Florian Sengstschmid: "The pandemic fueled a growing demand for nature-related, eco-friendly, and outdoor activities"

 Florian Sengstschmid: "The pandemic fueled a growing demand for nature-related, eco-friendly, and outdoor activities"

With international travel on pause, Azerbaijan Tourism Board is inspiring Azerbaijanis themselves to discover the diverse, authentic offerings the country has to offer, more conveniently than ever. In a typical year, domestic tourism accounts for 54 percent of Azerbaijan’s overall travel economy. When the pandemic hit, and the international borders of the country were closed for inbound travelers, domestic tourism became more important than ever, Skift writes.

In 2020, Azerbaijan Tourism Board (ATB) launched the new campaign, “Macəra Yaxındadır” — translating to “Adventure is Near” — encouraging Azerbaijanis themselves to discover the rich and diverse offerings of their own country, from the prehistoric petroglyphs of Gobustan and the Sheki Khans’ Palace, to hiking in the Caucasus mountains and the ever-burning patches of Yanardag. “We have been working on an overarching strategy that focuses on promoting domestic tourism,” said Florian Sengstschmid, CEO of Azerbaijan Tourism Board. “Straddling the border between East and West, Azerbaijan contains geographical features of both, resulting in a remarkable range of landscapes, habitats, and climate zones. Our strategy is to develop new routes and products around the country based on these features, while preserving and reinforcing all of its strengths and beauty.”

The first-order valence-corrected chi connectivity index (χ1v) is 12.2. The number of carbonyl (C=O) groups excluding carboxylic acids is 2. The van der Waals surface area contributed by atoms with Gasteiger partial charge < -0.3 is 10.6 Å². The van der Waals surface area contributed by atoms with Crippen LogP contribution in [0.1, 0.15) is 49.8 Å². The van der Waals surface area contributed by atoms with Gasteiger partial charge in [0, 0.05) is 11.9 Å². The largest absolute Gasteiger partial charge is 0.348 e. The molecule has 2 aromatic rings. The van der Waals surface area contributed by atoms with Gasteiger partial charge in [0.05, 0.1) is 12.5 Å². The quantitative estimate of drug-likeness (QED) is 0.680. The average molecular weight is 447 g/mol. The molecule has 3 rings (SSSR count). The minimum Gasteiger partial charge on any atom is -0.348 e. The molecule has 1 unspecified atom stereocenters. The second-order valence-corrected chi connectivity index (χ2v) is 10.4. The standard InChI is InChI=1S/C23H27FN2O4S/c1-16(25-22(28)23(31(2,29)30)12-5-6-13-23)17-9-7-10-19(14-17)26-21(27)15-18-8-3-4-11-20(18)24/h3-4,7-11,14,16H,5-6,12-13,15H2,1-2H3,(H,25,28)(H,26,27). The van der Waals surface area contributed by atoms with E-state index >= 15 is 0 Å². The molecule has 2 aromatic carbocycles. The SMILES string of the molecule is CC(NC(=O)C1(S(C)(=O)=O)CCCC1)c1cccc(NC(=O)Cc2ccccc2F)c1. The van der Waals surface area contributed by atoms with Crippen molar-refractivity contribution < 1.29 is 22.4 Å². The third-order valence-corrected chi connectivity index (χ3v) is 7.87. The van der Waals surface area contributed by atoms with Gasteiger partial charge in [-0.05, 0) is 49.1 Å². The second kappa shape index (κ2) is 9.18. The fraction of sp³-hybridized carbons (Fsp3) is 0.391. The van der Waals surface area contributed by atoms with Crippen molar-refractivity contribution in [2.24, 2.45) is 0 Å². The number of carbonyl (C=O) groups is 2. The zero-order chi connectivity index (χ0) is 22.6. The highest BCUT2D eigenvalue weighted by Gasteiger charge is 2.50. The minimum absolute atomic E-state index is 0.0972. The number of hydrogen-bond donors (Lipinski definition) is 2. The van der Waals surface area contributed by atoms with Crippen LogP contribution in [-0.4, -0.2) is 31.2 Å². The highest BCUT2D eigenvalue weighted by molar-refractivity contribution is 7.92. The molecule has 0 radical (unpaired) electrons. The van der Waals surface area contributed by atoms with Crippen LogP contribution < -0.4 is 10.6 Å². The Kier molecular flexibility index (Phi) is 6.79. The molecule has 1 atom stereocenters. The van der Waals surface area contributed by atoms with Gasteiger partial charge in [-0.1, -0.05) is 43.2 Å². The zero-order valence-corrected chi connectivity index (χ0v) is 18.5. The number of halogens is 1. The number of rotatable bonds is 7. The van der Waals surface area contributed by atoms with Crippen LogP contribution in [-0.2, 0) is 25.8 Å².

Nature and outdoor tourism

Judging by international trends, even when a sense of post-pandemic normalcy has returned, travelers will continue to opt to be outdoors rather than in crowded indoor places, with more interest in the countryside, small towns, villages, national parks, and reserves. “Certainly, the pandemic fueled a growing demand for nature-related, eco-friendly, and outdoor activities,” said Sengstschmid.

For the outdoors-focused traveler, Azerbaijan has almost every kind of geography to explore, from forests and steppes, to hundreds of kilometers of sea and coastline, and northern regions dominated by the majestic Caucasus mountains. Thanks to recent developments, it will be easier than ever before to hike, cycle, and camp in these landscapes — and travel between them. In 2020, ATB launched a trail marking project, designating and signposting 15 new hiking routes across the country. Around 150 kilometers’ worth of trails will also serve to connect remote mountain villages.

With around 400 species of birds recorded in Azerbaijan, ATB is also encouraging birdwatching throughout the country. Working closely with international birding experts and Azerbaijan Ornithological Society, ATB has established certified birdwatching destinations, with a particular focus on preserving and developing the new Beshbarmag State Reserve, northwest of Baku. A new Beshbarmag State Reserve center will help to protect and keep track of the area’s bird population and serve as a birdwatchers’ hub. In addition, ATB has published a birdwatching brochure that includes information on existing birdwatching spots, birdwatching seasons, and primary bird species to see, and facilitated the training of 11 birdwatching/nature guides to lend their expertise to travelers.

Hospitality infrastructure and guest house improvements 

“Opening the door to complete strangers like friends and giving a warm welcome is one of the most amazing natural qualities of the Azerbaijani people,” said Sengstschmid. With ATB’s focus on improving services and standards, the overall experience of traveling within the country promises to be even more welcoming. “Accommodation is one of the critical support mechanisms required to create well-functioning destinations.”

To improve overall services and standards, ATB launched a project to provide hospitality training to hotels, guides, travel agencies, and guesthouse and homestay operators across the country. Hospitality professionals received training in topics such as housekeeping, food and beverage, and front office operations. “Our goal is to keep the authenticity of these guesthouses, simultaneously setting the standards for the accommodation and providing the best experience for the travelers to come,” Sengstschmid explained.